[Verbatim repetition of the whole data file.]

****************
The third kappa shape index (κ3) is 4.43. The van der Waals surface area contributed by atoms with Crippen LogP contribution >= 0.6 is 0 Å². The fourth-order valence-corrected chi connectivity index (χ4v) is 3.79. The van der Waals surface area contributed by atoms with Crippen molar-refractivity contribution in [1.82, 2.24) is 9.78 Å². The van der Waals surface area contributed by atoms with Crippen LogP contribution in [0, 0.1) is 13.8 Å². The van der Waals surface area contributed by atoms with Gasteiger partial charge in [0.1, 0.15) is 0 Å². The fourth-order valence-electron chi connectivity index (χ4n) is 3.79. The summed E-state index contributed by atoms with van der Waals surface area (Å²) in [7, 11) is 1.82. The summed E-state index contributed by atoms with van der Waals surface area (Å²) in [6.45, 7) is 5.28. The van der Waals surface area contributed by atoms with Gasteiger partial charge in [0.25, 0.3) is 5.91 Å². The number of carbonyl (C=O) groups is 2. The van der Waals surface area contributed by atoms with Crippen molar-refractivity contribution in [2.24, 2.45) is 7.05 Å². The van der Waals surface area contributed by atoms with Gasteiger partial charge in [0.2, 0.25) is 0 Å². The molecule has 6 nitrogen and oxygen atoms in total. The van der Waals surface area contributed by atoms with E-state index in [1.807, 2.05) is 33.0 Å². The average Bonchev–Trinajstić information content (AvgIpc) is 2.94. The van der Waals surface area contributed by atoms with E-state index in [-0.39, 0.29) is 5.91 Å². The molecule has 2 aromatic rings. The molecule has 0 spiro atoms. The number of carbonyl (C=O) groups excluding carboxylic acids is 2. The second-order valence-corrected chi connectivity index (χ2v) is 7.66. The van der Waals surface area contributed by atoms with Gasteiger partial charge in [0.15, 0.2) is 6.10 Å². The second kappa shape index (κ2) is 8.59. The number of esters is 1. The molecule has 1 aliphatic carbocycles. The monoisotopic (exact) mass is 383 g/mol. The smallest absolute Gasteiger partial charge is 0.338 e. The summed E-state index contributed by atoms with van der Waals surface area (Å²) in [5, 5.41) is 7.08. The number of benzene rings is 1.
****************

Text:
The third kappa shape index (κ3) is 4.43. The van der Waals surface area contributed by atoms with Crippen LogP contribution >= 0.6 is 0 Å². The fourth-order valence-corrected chi connectivity index (χ4v) is 3.79. The van der Waals surface area contributed by atoms with Crippen molar-refractivity contribution in [1.82, 2.24) is 9.78 Å². The van der Waals surface area contributed by atoms with Crippen LogP contribution in [0, 0.1) is 13.8 Å². The van der Waals surface area contributed by atoms with Gasteiger partial charge in [0.1, 0.15) is 0 Å². The fourth-order valence-electron chi connectivity index (χ4n) is 3.79. The summed E-state index contributed by atoms with van der Waals surface area (Å²) in [7, 11) is 1.82. The summed E-state index contributed by atoms with van der Waals surface area (Å²) in [6.45, 7) is 5.28. The van der Waals surface area contributed by atoms with Gasteiger partial charge in [0.25, 0.3) is 5.91 Å². The number of carbonyl (C=O) groups is 2. The van der Waals surface area contributed by atoms with Crippen molar-refractivity contribution in [2.24, 2.45) is 7.05 Å². The van der Waals surface area contributed by atoms with Gasteiger partial charge in [0.2, 0.25) is 0 Å². The molecule has 6 nitrogen and oxygen atoms in total. The van der Waals surface area contributed by atoms with E-state index in [1.807, 2.05) is 33.0 Å². The average Bonchev–Trinajstić information content (AvgIpc) is 2.94. The van der Waals surface area contributed by atoms with E-state index in [-0.39, 0.29) is 5.91 Å². The molecule has 2 aromatic rings. The molecule has 0 spiro atoms. The number of carbonyl (C=O) groups excluding carboxylic acids is 2. The second-order valence-corrected chi connectivity index (χ2v) is 7.66. The van der Waals surface area contributed by atoms with Gasteiger partial charge in [0.15, 0.2) is 6.10 Å². The second kappa shape index (κ2) is 8.59. The number of esters is 1. The molecule has 1 aliphatic carbocycles. The monoisotopic (exact) mass is 383 g/mol. The smallest absolute Gasteiger partial charge is 0.338 e. The summed E-state index contributed by atoms with van der Waals surface area (Å²) in [5, 5.41) is 7.08. The number of benzene rings is 1.